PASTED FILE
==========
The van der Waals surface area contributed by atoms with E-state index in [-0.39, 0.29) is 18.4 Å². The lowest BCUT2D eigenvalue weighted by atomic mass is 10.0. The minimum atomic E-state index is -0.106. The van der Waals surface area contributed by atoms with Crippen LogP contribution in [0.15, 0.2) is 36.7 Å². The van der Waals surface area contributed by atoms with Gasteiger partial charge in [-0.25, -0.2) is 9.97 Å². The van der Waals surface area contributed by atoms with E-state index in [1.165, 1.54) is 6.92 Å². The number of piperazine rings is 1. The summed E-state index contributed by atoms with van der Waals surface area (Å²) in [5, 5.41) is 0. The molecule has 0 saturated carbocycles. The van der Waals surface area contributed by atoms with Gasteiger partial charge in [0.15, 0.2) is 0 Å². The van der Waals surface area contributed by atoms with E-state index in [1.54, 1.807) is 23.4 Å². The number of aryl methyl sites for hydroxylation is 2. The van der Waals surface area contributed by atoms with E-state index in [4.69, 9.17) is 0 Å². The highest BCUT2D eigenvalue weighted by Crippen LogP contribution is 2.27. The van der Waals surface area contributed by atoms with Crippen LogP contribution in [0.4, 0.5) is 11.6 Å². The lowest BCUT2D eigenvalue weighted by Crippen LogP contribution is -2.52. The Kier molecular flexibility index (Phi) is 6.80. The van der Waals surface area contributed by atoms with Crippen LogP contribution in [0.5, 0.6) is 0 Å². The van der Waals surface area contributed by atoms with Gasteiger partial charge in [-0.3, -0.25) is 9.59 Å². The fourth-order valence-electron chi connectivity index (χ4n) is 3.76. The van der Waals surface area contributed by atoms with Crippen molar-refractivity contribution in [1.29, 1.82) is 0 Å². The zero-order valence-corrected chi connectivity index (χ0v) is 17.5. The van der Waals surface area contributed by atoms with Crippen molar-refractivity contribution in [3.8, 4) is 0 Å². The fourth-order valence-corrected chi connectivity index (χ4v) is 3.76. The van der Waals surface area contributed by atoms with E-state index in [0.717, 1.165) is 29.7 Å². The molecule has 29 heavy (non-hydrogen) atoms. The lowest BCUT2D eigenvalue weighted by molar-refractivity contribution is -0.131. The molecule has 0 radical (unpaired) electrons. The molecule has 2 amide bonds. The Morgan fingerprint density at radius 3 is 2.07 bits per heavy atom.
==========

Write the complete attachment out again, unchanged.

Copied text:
The van der Waals surface area contributed by atoms with E-state index in [-0.39, 0.29) is 18.4 Å². The lowest BCUT2D eigenvalue weighted by atomic mass is 10.0. The minimum atomic E-state index is -0.106. The van der Waals surface area contributed by atoms with Crippen LogP contribution in [0.15, 0.2) is 36.7 Å². The van der Waals surface area contributed by atoms with Gasteiger partial charge in [-0.25, -0.2) is 9.97 Å². The van der Waals surface area contributed by atoms with E-state index in [1.165, 1.54) is 6.92 Å². The number of piperazine rings is 1. The summed E-state index contributed by atoms with van der Waals surface area (Å²) in [5, 5.41) is 0. The molecule has 0 saturated carbocycles. The van der Waals surface area contributed by atoms with Gasteiger partial charge in [0.15, 0.2) is 0 Å². The van der Waals surface area contributed by atoms with E-state index in [1.54, 1.807) is 23.4 Å². The number of aryl methyl sites for hydroxylation is 2. The van der Waals surface area contributed by atoms with E-state index in [4.69, 9.17) is 0 Å². The highest BCUT2D eigenvalue weighted by Crippen LogP contribution is 2.27. The van der Waals surface area contributed by atoms with Crippen LogP contribution in [0.4, 0.5) is 11.6 Å². The lowest BCUT2D eigenvalue weighted by Crippen LogP contribution is -2.52. The Kier molecular flexibility index (Phi) is 6.80. The van der Waals surface area contributed by atoms with Crippen LogP contribution in [0.5, 0.6) is 0 Å². The van der Waals surface area contributed by atoms with Gasteiger partial charge in [-0.3, -0.25) is 9.59 Å². The fourth-order valence-electron chi connectivity index (χ4n) is 3.76. The van der Waals surface area contributed by atoms with Crippen molar-refractivity contribution in [1.29, 1.82) is 0 Å². The zero-order valence-corrected chi connectivity index (χ0v) is 17.5. The van der Waals surface area contributed by atoms with Crippen molar-refractivity contribution in [3.8, 4) is 0 Å². The fourth-order valence-corrected chi connectivity index (χ4v) is 3.76. The van der Waals surface area contributed by atoms with E-state index in [0.717, 1.165) is 29.7 Å². The molecule has 29 heavy (non-hydrogen) atoms. The lowest BCUT2D eigenvalue weighted by molar-refractivity contribution is -0.131. The molecule has 0 radical (unpaired) electrons. The molecule has 2 amide bonds. The Morgan fingerprint density at radius 3 is 2.07 bits per heavy atom.